Anda di halaman 1dari 12

Expertise and the Policy Cycle

by Dr. Jack Barkenbus

Energy, Environment, and Resources Center The University of Tennessee September 1998

Experts can, and often do, play an important role in environmental decision-making. An understanding of this role, however, must be based firmly in the political mileau in which decisions are made. Moreover, a review of the role of expertise in decision making is enhanced when it is viewed across the entire policy spectrum and not just at one particular point. The purpose of this write-up is to briefly elucidate the role of expertise (defined broadly as specialized knowledge and experience) in decision making across the policy cycle. As such it provides a mapping context or jumping-off point from which to launch further investigation of the decision-making process.

Political scientists devoted to public policy issues have, since the early 1970s, used a fairly common heuristic framework to provide conceptual grounding for public-policy analysis. This framework consists of discrete phases or stages associated with the policy process (Anderson, 1978). Some political scientists have identified as many as seven stages in the policy process, but the most conventional rendering cites only four. The stages are usually arranged sequentially, as depicted below, and include a feedback loop.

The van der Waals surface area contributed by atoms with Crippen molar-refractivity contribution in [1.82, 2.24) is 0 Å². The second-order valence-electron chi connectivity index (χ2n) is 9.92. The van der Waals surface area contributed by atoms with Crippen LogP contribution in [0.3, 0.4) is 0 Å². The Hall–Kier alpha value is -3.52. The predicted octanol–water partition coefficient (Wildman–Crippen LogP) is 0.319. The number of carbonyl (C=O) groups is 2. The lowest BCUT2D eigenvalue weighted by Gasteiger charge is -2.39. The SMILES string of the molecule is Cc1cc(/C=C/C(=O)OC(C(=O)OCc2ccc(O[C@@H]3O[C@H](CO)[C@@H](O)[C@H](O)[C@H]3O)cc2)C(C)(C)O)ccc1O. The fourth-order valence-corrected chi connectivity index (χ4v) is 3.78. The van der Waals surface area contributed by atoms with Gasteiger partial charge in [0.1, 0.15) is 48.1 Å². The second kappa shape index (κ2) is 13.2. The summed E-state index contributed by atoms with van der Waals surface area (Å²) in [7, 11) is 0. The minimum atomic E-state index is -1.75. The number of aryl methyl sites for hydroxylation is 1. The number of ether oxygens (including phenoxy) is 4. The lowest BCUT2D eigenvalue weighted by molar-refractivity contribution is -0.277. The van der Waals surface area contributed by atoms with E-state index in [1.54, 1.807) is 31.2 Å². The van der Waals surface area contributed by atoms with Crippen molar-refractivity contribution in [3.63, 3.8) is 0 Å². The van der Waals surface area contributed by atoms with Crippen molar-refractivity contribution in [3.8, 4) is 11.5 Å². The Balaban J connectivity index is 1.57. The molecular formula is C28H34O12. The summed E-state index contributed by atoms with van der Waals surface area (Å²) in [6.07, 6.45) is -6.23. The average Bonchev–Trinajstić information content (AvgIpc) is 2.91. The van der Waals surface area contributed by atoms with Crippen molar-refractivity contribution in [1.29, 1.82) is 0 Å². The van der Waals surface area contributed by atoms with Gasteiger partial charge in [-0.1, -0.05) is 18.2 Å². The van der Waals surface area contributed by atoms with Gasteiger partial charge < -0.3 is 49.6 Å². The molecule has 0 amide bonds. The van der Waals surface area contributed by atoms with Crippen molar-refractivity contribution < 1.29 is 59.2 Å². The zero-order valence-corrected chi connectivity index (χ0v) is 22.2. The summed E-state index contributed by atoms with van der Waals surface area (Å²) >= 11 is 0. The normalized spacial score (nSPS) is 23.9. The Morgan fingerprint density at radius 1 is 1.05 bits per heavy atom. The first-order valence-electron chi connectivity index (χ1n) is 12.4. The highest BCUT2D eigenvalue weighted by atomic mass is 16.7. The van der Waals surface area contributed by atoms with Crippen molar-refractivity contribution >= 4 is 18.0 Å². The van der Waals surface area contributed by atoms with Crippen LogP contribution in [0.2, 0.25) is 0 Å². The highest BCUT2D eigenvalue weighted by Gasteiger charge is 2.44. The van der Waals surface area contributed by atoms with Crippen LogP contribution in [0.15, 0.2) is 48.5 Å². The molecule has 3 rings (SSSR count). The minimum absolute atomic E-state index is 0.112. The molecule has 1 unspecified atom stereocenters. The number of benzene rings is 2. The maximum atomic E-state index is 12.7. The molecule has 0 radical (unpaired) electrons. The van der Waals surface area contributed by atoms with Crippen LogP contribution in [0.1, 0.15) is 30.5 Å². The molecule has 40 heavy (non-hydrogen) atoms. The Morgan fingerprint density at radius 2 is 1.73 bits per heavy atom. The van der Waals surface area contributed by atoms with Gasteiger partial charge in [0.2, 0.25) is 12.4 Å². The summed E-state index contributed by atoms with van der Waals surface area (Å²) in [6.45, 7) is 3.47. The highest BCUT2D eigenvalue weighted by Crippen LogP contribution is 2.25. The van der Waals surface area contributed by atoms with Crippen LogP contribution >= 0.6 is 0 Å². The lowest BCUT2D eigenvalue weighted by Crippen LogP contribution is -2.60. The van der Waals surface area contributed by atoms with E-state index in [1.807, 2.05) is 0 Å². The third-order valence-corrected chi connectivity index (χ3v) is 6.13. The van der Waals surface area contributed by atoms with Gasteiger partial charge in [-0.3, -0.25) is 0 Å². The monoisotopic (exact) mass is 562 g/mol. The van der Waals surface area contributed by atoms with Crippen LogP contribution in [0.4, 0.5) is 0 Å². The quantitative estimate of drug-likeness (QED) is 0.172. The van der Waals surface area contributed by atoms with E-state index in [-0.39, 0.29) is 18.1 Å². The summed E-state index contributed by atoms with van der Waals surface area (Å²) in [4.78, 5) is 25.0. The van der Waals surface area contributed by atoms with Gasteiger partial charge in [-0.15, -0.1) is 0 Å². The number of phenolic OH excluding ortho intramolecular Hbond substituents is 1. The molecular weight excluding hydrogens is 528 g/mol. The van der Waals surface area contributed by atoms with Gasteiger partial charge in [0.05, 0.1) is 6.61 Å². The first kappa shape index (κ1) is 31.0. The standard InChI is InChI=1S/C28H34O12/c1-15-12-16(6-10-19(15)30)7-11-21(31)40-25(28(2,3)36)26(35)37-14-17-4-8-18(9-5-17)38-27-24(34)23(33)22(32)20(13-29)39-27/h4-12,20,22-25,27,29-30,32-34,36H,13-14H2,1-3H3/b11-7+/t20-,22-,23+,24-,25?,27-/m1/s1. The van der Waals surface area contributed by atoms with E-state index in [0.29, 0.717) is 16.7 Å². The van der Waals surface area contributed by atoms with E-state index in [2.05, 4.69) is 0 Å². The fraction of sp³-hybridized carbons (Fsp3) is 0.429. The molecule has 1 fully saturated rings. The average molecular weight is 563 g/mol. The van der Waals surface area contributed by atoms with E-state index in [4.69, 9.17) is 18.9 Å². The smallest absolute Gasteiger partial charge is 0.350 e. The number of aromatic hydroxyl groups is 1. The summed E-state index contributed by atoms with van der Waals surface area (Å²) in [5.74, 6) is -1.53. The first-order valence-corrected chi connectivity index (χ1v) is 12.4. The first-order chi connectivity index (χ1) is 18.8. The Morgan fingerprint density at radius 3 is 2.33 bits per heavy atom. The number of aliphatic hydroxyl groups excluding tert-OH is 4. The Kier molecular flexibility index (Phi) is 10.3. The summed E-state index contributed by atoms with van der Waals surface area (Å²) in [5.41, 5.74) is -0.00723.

THE POLICY CYCLE Decision-making research often focuses exclusively on the policy formulation stage. This is the

predecision phase that encompasses the steps in the decision-making process set forth by Tonn and Peretz (1998) as (1) identify alternatives, (2) gather and analyze alternatives, and (3) apply a decision tool. It also is the phase targeted by Dale and English (1998) in their study of decision-making tools. This focus is understandable in many respects. If the charge is to improve decision making, one of the most obvious ways to do so is to provide decision makers with an understanding of specialized knowledge or expertise that can assist them in making wise choices among alternatives. Exclusive attention to this phase and this approach, however, is negligent in two respects: first, it is based on the unproven assumption that access to